School evacuated because of second-hand smoke
Fake News written by on Monday, February 28, 2011
CAPE GIRARDEAU -- Students at Cape Central Junior High enjoyed some excitement today when the school was evacuated following reports of second-hand smoke from a passing smoker. Just after 1 PM on Monday, a pedestrian was spotted puffing a cigarette while walking down Independence Street. The man disappeared before he could be stopped, but all students and staff were immediately sent home as a safety precaution.
"We simply can't have our students exposed to any carcinogenic second-hand smoke, no matter how dilute," explained principal Cyl E. Mann. "The wind was blowing south from the street, so we were definitely concerned about contamination. Our janitorial staff hopes to clean the entire campus this evening, allowing us to reopen tomorrow morning. We'll install additional air-quality monitors just in case."
As a result of the incident, the Cape School Board is researching the cost and feasibility of installing new anti-smoking technology at all district schools.
"One school district in California built a translucent dome that covers all of their buildings, keeping away second-hand smoke, UV radiation, traffic noise, fireplace smoke, cell phone signals, and other dangerous environmental factors," explained board president Luna Tikk. "The best part is that thousands of cameras can be mounted above the dome, providing real-time data on the exact location of all students at all times. If a student tries to smuggle in a dangerous weapon like a toothpick, we'll know it immediately."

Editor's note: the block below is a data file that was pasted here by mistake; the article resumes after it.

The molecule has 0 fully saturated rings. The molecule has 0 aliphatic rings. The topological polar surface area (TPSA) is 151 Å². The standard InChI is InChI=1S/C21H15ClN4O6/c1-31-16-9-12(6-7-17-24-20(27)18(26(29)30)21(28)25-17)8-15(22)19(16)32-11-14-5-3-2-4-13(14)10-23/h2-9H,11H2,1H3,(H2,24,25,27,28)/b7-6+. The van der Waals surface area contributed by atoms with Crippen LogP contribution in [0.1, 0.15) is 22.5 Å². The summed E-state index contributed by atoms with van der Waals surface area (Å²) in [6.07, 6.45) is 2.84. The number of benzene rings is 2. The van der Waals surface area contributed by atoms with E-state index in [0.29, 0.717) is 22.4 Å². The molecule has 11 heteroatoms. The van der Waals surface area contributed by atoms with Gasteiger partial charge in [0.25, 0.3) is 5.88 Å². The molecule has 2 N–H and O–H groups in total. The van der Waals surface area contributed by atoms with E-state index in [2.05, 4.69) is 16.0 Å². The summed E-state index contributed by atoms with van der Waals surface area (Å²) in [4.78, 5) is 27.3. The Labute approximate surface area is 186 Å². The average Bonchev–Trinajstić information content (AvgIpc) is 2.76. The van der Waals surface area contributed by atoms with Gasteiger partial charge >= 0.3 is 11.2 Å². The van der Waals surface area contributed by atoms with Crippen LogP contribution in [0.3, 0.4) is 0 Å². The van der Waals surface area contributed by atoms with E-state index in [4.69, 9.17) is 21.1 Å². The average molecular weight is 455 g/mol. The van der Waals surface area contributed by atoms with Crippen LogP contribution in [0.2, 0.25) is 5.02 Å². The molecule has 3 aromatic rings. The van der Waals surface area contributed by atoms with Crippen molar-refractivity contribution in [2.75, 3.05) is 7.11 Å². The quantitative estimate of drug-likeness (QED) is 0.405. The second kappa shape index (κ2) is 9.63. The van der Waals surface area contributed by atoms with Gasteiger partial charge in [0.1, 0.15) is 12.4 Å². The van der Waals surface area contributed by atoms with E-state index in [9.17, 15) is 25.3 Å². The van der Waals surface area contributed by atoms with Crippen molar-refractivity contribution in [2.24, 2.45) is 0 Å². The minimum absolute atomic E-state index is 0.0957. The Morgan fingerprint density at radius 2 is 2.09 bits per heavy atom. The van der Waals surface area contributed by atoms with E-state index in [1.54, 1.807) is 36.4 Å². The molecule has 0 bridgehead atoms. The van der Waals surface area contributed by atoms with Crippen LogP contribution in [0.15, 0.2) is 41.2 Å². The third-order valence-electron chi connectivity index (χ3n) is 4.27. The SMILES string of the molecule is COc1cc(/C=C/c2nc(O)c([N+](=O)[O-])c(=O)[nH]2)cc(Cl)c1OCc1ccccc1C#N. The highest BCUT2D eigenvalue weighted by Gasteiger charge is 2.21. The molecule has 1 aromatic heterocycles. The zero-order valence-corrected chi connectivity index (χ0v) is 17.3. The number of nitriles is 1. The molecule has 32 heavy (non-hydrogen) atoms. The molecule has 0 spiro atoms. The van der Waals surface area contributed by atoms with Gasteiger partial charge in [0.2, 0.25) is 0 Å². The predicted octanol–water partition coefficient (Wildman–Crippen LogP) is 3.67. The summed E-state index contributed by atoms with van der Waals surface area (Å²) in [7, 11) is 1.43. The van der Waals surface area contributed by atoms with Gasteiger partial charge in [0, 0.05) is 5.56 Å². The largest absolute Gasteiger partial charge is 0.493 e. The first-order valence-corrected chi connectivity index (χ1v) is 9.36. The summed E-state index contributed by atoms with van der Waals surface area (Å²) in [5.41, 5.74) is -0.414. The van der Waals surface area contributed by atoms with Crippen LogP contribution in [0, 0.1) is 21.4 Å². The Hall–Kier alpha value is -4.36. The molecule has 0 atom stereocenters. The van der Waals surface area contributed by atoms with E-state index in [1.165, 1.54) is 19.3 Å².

With a price tag of over $500 million, however, it's unlikely that a dome would be feasible. Another popular option features a surface-to-smoker missile system that would fire a powerful airborne flame retardant against any person within a 5 mile range carrying a lighted nicotine device.
"It's a little excessive, but our lawyers believe such a system is perfectly legal," Tikk said. "After all, smokers are the one group of people that can be legally discriminated against."
It's unlikely that any new anti-smoking system could be installed before the end of the school year, leading to some consternation by concerned parents.
"Why didn't they do something about this problem earlier?" railed one concerned parent. "Won't somebody think of the children? Why is it possible for some guy to just walk past the school and contaminate the whole place with his deadly poison? It's ridiculous!"
In the meantime, the Cape Police Department has been following numerous leads to track down the identity of the smoking pedestrian, but haven't made much progress so far. "This dirtbag has endangered the lives of hundreds of students because of his irresponsible actions," said an assistant prosecutor. "Smoking within 25 miles of a school is a serious crime."